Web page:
I haven’t looked at the literature on flashing lights triggering seizures, and a quick Google search was inconclusive, so I won’t comment on that, other than to note that it’d be worthwhile to have some stats on just how common or rare it is. Obviously if it were extremely common there’d be more info on it.

    But from my own experience, the blinking lights often give me a bit of a headache, and will intensify one that I already have — even if the blinking light is on my own bike or a bike behind me and all I’m seeing is the reflection on the pavement. In addition, I find it to be a distraction. The blinking, whether observed directly or reflected of the road, tends to grab my attention to it, and away from other things on the road.

    You write “It really isn’t very difficult to look away from a small flashing light on the front of a bicycle.” That may be true if all you want to do is look away from it, but if it’s on a bike in the oncoming lane and you’re driving a vehicle, it’s quite difficult to get the blinking light out of your field of view while still getting a good view of the road and other vehicles in front of you.

    So now we’re talking about something that I’ve called distracting and you’ve (twice!) described as “blinding”. Are we certain that this is something that will reduce the chance of accidents? I’m pretty sure the answer is “no”, and would require something awfully persuasive (e.g. a scientific study) to convince me otherwise.

    But there is a solution. Just set your headlight to be constantly on, instead of blinking. People are accustomed to seeing a bright, steady light on vehicles, and will avoid it. From a distance, you’d probably look like a motorcycle or a car with a broken headlight.

    Blinking lights had their place ten years ago when LED technology was less mature and headlights were not very bright, and needed to blink to be noticed. Today’s bright headlights should be just turned on, and shouldn’t blink.

    • IsolateCyclist says:


      I agree with much of what you’ve said. I don’t have statistics available about the percentage of patients whose seizures are triggered by flashing lights, but from work I’ve done in Neuroscience, which included interactions with Neurologists, I understand that this trigger is seen in a subset of patients who have a particular type of seizure. So, it is not seen in all seizure types, and even in the types where it can be a problem, only a portion of the patients experience it.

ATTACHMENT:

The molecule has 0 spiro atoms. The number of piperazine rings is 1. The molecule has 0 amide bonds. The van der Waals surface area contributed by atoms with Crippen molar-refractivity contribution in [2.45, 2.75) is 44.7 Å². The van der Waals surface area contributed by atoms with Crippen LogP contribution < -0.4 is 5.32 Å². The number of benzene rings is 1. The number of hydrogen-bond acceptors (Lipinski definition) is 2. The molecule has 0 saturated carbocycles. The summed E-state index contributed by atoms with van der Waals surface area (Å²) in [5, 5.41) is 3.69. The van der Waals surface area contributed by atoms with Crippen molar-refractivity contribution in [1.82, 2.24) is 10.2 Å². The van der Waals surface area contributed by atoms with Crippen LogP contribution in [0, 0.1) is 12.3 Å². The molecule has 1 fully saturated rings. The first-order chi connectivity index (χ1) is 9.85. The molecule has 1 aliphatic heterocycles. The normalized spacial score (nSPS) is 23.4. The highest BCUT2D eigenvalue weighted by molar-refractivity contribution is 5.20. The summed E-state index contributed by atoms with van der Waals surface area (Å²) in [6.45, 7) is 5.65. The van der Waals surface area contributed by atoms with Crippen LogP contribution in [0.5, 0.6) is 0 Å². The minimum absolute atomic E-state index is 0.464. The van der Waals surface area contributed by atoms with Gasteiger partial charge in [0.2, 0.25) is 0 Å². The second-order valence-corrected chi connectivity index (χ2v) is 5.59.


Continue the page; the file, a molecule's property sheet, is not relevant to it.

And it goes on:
Headaches are another story. Some people do get headaches from flashing lights, but ordinarily the flashing would have to persist for a significant amount of time, like what you experience when your own bike light is flashing during a ride. This would only be a problem for the cyclist, not oncoming traffic, since they would only see the flashing light for a moment.

      As for looking away from a flashing light, I have no trouble doing this either in my car or on my bike. When a flashing bike light is far away, it is miniscule in relation to the overall scene. As it gets closer, you only have to look straight ahead and slightly to the right for a minute until the bike passes. Looking towards the right of the road for a moment is unlikely to pose any danger for a driver or a cyclist. It is something cyclists and drivers do all the time when oncoming motor vehicle headlights are blinding them.

      Your point about the light being a distraction may seem like a negative to you, but it validates the reason many cyclists choose to set their lights to flashing mode. Drivers’ eyes are attracted to the light, and away from other things they might be looking at otherwise. They can’t help but notice the cyclist — and this is what makes some cyclists feel safer.

      If someone has a very bright (usually expensive) headlight, which is highly visible at a distance, then they might be able to achieve the same affect as the flashing light method in getting noticed. But, I don’t think we should demand that everyone use a steady beam because, as I’ve already said, some cyclists feel safer with a flashing light and they might not be willing to ride in traffic otherwise. If they are more comfortable with a flashing light, they should not be asked to change their ways on the pretext that their actions are causing difficulties for people with certain medical conditions. Instead, the adequacy of today’s bright lights in making cyclists visible can be emphasized — as you’ve suggested — and hopefully these cyclists will agree. By keeping the number of people who use flashing lights low, we can adequately accommodate everyone’s point of view.

  2. JonT says:

    I think you’ve missed my point about distraction. Yes, the cyclist is highly noticeable, but the driver’s attention may be distracted enough by the blinking that he doesn’t notice some road hazard and hits something (or someone) else. Or he swerves to avoid something he didn’t notice until the last minute (due to being distracted by the blinkenlight), and the cyclist is still put in danger.

    And my point about the advances in LED technology is that bright headlights are no longer very expensive. The very same “blindingly blinking” headlights that folks are using right now are bright enough for cyclists to be seen very well when set to steady mode. I’m not asking anyone to buy new equipment, but to change a setting on their existing headlights.